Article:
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Sickle cell disease

Where are we now?

Author Information
doi: 10.1097/01.NURSE.0000515478.93433.7a
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INSTRUCTIONS Sickle cell disease: Where are we now?

TEST INSTRUCTIONS

  • To take the test online, go to our secure website at www.nursingcenter.com/ce/nursing.
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  • Registration deadline is April 30, 2019.

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PROVIDER ACCREDITATION

Lippincott Williams & Wilkins, publisher of Nursing2017 journal, will award 1.0 contact hour for this continuing nursing education activity.

Lippincott Williams & Wilkins is accredited as a provider of continuing nursing education by the American Nurses Credentialing Center's Commission on Accreditation.

Lippincott Williams & Wilkins is also an approved provider of continuing nursing education by the District of Columbia, Georgia, and Florida CE Broker #50-1223. This activity is also provider approved by the California Board of Registered Nursing, Provider Number CEP 11749 for 1.0 contact hour.

Your certificate is valid in all states.

Sickle cell disease: Where are we now?

GENERAL PURPOSE: To present an overview of SCD. LEARNING OBJECTIVES/OUTCOMES: After completing this continuing-education activity, you should be able to: 1. Differentiate between SCD and SCT. 2. Describe the pathophysiology of SCD. 3. Outline the management of patients with SCD.

  1. In sickle cell anemia, the patient has inherited one Hb “S” gene plus
    1. another Hb “S” gene.
    2. an Hb “C” gene.
    3. an Hb “D” gene.
  2. A person with SCT
    1. is designated as type HbSS.
    2. has SCD-related health problems.
    3. may pass the trait along to children.
  3. The ancestry of most of those affected by SCD is
    1. Mediterranean.
    2. African.
    3. South American.
  4. Which occurs when RBCs sickle?
    1. RBC deformability increases.
    2. RBC membrane permeability decreases.
    3. Blood viscosity increases.
  5. The lifespan of normal RBCs is
    1. 5 to 9 days.
    2. 10 to 20 days.
    3. 90 to 120 days.
  6. The shortened lifespan of sickle cells results in
    1. iron deficiency anemia.
    2. hemolytic anemia.
    3. sideroblastic anemias.
  7. VO and hemolytic anemia cause
    1. tissue infarction.
    2. metabolic alkalosis.
    3. hemorrhage.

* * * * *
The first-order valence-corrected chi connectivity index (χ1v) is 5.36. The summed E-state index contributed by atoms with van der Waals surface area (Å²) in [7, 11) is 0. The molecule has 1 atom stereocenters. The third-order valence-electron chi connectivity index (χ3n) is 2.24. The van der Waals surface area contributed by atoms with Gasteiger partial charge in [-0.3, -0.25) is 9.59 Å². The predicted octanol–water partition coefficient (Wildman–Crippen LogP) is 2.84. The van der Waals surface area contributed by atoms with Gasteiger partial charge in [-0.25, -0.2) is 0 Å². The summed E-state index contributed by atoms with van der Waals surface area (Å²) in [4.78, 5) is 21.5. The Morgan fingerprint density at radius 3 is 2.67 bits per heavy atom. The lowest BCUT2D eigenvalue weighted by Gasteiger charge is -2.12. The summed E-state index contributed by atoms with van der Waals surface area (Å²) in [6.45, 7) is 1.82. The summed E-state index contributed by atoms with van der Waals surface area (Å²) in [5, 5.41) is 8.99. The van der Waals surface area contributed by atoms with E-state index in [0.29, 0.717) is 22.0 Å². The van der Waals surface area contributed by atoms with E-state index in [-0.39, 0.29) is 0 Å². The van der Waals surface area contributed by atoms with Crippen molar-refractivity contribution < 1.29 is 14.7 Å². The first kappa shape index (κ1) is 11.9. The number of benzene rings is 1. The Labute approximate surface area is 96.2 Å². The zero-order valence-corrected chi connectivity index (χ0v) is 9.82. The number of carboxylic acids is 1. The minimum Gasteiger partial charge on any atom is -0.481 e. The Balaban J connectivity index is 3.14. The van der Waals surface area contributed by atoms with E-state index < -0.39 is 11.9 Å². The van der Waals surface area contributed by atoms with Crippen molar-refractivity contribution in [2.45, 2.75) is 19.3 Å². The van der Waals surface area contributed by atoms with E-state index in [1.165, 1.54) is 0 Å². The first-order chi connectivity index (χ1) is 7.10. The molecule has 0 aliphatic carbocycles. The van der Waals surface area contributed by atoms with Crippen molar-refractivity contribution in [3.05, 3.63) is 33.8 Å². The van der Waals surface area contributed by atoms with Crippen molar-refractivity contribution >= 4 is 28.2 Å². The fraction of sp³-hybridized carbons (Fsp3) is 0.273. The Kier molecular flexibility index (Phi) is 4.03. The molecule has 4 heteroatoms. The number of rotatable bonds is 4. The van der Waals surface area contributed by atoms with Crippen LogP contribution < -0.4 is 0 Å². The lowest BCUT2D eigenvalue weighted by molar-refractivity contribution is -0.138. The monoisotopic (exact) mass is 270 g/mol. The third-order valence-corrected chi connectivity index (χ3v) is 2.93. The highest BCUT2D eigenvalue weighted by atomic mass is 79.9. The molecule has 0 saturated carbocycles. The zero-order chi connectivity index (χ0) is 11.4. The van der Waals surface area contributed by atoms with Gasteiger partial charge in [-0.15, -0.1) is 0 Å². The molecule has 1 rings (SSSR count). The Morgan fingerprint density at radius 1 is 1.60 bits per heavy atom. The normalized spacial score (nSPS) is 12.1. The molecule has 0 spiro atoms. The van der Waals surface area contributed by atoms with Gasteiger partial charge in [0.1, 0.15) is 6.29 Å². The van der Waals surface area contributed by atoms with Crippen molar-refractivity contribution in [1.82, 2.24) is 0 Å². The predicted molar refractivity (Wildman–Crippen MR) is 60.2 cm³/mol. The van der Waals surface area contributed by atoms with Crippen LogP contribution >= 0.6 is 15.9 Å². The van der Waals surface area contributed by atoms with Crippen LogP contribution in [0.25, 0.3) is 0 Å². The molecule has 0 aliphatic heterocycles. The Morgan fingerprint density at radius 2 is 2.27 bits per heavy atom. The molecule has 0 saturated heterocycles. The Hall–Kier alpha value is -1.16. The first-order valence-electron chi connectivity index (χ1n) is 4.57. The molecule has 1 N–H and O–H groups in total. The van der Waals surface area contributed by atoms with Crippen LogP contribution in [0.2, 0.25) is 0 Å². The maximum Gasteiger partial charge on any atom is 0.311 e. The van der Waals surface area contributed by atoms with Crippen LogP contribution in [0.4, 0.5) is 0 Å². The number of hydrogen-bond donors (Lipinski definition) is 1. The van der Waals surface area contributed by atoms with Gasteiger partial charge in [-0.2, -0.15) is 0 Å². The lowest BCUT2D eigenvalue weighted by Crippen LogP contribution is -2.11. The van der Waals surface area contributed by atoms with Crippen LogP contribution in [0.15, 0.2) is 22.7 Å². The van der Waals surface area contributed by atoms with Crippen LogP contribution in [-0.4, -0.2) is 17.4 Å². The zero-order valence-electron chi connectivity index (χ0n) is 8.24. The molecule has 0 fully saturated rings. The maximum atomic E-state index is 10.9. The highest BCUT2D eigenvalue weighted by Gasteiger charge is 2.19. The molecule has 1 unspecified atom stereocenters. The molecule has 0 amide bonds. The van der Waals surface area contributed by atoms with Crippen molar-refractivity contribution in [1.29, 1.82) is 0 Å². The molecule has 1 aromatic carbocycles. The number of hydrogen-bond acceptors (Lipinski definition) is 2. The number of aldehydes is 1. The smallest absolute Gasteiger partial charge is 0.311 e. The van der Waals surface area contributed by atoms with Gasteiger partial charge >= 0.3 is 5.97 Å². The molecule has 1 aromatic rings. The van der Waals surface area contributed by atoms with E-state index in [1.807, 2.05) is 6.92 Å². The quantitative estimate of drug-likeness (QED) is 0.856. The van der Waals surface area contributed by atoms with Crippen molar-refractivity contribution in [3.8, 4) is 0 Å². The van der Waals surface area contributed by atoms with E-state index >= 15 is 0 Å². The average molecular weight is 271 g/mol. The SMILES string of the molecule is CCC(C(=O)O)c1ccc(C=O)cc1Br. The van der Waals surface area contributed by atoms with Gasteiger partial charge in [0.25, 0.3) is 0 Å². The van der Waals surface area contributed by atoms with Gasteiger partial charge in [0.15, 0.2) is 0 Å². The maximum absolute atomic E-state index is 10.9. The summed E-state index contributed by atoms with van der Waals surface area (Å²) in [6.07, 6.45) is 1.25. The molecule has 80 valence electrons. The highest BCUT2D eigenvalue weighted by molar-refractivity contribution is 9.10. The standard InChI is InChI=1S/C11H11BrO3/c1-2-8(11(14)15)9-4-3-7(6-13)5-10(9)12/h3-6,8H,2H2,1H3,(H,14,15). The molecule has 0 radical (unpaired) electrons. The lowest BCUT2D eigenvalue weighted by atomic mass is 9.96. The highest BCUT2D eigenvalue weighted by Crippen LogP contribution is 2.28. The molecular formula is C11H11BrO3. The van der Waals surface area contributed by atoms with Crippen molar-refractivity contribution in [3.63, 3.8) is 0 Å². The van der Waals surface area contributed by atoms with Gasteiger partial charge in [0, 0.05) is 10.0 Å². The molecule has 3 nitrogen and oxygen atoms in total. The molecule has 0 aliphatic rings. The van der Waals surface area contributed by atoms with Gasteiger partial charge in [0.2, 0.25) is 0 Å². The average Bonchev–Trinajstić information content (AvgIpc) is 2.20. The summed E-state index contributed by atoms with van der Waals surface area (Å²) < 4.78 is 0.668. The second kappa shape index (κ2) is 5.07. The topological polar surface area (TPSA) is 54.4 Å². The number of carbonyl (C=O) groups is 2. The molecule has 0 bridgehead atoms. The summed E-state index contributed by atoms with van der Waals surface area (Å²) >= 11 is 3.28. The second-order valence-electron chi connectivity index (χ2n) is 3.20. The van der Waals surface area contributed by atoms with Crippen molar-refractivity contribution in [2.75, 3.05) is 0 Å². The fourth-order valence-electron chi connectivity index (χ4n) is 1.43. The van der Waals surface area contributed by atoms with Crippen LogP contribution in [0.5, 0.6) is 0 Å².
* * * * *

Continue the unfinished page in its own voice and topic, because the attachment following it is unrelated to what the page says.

8. The pathogenesis of VO involves
    1. enhanced fibrinolysis.
    2. platelet activation.
    3. increased circulating anticoagulants.
  9. The pain of VOC is typically described as
    1. intermittent.
    2. gradual onset.
    3. throbbing.
  10. Goals of SCD management include
    1. decreasing circulating HbF.
    2. maximizing tissue perfusion.
    3. maintaining optimal body mass index.
  11. The primary effect of HU therapy is
    1. increased circulating reticulocytes.
    2. decreased RBC size.
    3. increased concentration of HbF.
  12. The nitric oxide released directly from HU metabolism may contribute to
    1. local vasodilation.
    2. decreased RBC adhesiveness.
    3. improved RBC permeability.
  13. Which statement about HU therapy is accurate?
    1. It's as effective as blood transfusion therapy in stroke prevention.
    2. It's FDA-approved for induction of HbF in adults with SCD.
    3. Its therapeutic effects are directly dose-dependent.
  14. Blood transfusions every 3 to 4 weeks
    1. decrease sickled RBCs.
    2. decrease HbA.
    3. increase HbSS.
  15. Patients with SCD are highly vulnerable to infection primarily due to
    1. asplenia.
    2. anemia.
    3. thrombocytopenia.
  16. Families of patients with SCD should be taught that a fever
    1. is a normal response to HU therapy.
    2. should be evaluated within 48 hours.
    3. is a medical emergency.
  17. Triggers for RBC sickling include
    1. normothermia.
    2. hypernatremia.
    3. euvolemia.
  18. Adults with SCD and moyamoya syndrome are at particular risk for which type of stroke?
    1. ischemic
    2. hemorrhagic
    3. cryptogenic
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